Living in a Body
Living in a Body
No More Striving

No More Striving

Episode 10 - The Hal Walker Enterprise Faces Closing

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No More Striving

There I go striving again.

In the Fall of 2021, I had a very clear realization. When it wants, ME/CFS doesn’t allow for striving. For six weeks last fall, I lived in the dark and accomplished almost nothing. The shades were drawn, I wore silencing headphones and I asked all my visitors to speak in a whisper. I didn’t have the strength to sit up and create. In fear of more crashes, I wore blue-light glasses for the brief periods that I risked looking at my phone. I spent all day, every day monitoring my heartbeat and my breathing. (see I Love Crying) Even just the thought of writing a Facebook post would get my heart palpitating through my whole body for the rest of the afternoon. I hired a friend to sit at my bedside to make essential phone calls and send important emails. In hopes of protecting my volatile nervous system, I made vows to let go of all striving. I was desperate and willing to do anything to survive.

If you talked to me last fall, you might have heard me say something like this,  “If I could do the last year and a half of my life over again, I would do more sitting under a tree, practicing quiet and calming my nerves.” If I had known what was ahead, I would have done a lot less striving and a lot more being.

Sitting under a tree.

But there I go striving again.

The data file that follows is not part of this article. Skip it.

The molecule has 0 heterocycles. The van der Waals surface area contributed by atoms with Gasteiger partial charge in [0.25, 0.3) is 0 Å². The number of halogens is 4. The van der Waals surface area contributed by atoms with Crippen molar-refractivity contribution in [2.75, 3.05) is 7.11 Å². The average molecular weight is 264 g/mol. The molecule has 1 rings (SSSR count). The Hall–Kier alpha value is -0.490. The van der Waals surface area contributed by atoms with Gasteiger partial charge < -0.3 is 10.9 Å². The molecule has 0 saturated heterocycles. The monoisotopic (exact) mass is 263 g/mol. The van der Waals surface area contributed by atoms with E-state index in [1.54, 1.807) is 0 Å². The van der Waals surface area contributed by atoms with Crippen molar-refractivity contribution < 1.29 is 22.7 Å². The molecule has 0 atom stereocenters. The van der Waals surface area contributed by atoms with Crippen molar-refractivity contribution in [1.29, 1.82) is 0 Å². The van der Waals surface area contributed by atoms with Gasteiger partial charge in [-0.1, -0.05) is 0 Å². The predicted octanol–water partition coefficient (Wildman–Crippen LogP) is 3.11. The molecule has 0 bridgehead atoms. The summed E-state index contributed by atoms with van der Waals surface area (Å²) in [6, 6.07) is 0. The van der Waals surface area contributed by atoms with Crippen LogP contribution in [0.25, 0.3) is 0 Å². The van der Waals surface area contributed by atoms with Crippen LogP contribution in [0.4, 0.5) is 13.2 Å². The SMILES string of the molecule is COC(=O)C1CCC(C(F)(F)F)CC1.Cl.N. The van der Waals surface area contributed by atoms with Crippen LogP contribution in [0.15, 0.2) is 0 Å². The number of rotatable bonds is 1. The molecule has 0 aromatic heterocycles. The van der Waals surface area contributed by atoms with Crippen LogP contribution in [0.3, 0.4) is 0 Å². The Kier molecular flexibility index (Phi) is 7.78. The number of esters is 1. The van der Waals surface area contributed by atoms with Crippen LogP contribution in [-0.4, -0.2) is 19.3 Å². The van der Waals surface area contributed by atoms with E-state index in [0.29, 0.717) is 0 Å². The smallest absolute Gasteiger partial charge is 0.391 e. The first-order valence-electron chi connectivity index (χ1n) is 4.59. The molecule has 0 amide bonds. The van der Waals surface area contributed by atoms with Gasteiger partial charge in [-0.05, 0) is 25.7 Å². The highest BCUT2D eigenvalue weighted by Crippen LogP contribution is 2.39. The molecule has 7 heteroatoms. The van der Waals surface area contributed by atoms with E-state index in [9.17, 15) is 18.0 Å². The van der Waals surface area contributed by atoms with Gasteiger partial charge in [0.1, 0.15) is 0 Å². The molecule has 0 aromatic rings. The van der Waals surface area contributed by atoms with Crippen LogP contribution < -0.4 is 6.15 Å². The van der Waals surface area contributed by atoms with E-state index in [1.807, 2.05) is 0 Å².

January came, the downward spiral finally leveled off and I got busy. This time it was in the form of my latest passion called Substack. “Living in a Body” is a 1200 word every Saturday publication in the form of a podcast. Then on Tuesdays, I alternate between gathering my life’s portfolio in “A Body of Work,” and inviting the community to participate in “What’s Your Story.” Some people write an occasional Facebook post when they get inspired, I prefer to create a community… or build an enterprise.

I’m a striver. I’ve been pushing and striving most of my adult life. When I’m speaking metaphorically, I refer to it as “building the Hal Walker enterprise.” In reality, it’s a constant urge to create and to produce. In the past, it’s felt like I’m running out of time and there just aren’t enough hours in the day or years in a life to master the tools and create everything that’s inside of me. Having floundered in addiction in my youth (see Stolen Quarters), I’ve often felt a sense of urgency to make up for lost time.